An account at the conservative site Newsbusters gave a rare “kudos” to CNN’s Rick Sanchez for pursuing the question doggedly as Mrs. Jackson Lee repeatedly evaded and filibustered questions about the video, which shows Mrs. Jackson Lee talking into her phone onstage while a constituent tries to ask her a question.

“After [Mr. Sanchez] repeatedly asked why she did it and if it was disrespectful, the Texas Democrat bizarrely raised the possibility that the YouTube video of her on the phone was ‘doctored,’ ” Matthew Balan of the Media Research Center wrote at his Newsbusters blog (http://newsbusters. org/blogs/matthew-balan).

When Mr. Sanchez sought elaboration on the “doctored” charge and asked her to look at the video and confirm it was her, Mrs. Jackson Lee refused, saying she is “not going to focus on distractions” and “I know nothing about the video, Rick, and I’m not going to comment on it.”

“Then why make the accusation in the first place, Representative?” wrote an exasperated Mr. Balan.

Jackson Lee II

It’s a town-hall twofer. Not only did the meeting hosted by Rep. Sheila Jackson Lee produce ridicule about the cell phone call, but there turns out to have been some medical “Astroturf” during the Aug. 11 meeting in Houston (an appropriate city for “Astroturf”).

The headline from Patterico’s Pontifications has to be repeated: “Roxana Mayer: I’m Not a Doctor But I Play One at Townhall Meetings.”

In a rebuttal to the claim that conservative bloggers don’t do reporting, “Patterico” suspected something wasn’t right about Ms. Mayer, who identified herself as a doctor when asking a question and was referred to as one in a Houston Chronicle report and photograph.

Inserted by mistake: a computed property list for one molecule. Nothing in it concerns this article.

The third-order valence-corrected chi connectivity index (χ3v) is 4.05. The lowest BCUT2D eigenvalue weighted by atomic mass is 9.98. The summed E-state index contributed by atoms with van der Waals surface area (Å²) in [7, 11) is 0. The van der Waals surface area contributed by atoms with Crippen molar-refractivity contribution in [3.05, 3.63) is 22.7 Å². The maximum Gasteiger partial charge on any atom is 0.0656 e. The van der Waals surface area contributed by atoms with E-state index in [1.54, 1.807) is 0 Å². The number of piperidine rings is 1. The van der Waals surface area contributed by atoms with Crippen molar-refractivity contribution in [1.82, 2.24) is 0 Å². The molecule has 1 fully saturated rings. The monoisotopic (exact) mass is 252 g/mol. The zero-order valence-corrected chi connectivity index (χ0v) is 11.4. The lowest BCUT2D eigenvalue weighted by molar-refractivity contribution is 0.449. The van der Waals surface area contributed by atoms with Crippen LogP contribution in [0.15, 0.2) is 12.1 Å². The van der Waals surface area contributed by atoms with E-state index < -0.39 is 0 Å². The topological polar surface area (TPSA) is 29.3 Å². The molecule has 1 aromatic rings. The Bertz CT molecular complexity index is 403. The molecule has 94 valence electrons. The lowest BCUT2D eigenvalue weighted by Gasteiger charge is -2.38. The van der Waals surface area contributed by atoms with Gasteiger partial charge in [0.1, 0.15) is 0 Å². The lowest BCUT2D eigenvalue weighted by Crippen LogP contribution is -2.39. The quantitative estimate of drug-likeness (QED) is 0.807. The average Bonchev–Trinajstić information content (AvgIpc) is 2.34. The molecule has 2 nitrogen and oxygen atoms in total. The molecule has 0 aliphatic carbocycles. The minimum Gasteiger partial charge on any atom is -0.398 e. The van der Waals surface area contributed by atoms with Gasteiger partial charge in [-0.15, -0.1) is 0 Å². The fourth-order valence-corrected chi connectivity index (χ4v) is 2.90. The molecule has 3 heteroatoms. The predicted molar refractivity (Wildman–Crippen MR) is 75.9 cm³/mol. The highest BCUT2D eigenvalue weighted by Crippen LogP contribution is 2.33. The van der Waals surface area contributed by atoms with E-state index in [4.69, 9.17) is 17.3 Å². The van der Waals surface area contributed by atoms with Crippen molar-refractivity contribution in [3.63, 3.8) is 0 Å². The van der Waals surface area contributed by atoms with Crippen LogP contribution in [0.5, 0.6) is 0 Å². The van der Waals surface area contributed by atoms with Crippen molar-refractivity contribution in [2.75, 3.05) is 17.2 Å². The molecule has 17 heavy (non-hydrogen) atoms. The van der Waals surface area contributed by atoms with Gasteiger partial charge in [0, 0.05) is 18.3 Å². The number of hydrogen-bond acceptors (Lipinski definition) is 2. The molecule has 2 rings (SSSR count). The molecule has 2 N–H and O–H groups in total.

“Patterico,” the nom de blog of Patrick Frey, first noted that a Web site run by the pro-Obama Organizing for America “shows a Roxana Mayer was a Texas delegate for Obama, a fact not noted in the Chronicle story.

“But I can’t find any evidence that she’s a doctor. Instead, I find evidence of a Roxana Mayer who appears to be a graduate student studying social work at the University of Houston, where Jackson Lee’s husband is a vice president for student affairs. If Roxana Mayer is a doctor, she isn’t listed where you would expected her to be listed. For example, the AMA Doctor Finder doesn’t list any physician named Roxana Mayer. Nor does the Texas Medical Association,” he wrote.

The conservative blogger acknowledged that this wasn’t definitive, but said “it’s enough to make me go: Hmmm.” A later post nailed it down, reprinting e-mail correspondence between “Patterico” and Ms. Mayer, who is in fact a University of Houston student.

Ms. Mayer acknowledged being the person who questioned Mrs. Jackson Lee and not being a doctor, writing that “I suspect you don’t need me to answer” those questions. She added, “But I’ll say for what it’s worth, I went to get a question answered for myself and two other people close to me who are doctors. Too bad she didnt answer it.”

Mrs. Jackson Lee not answer a question? Unimaginable.

Victor Morton may be reached at vmorton@washingtontimes.com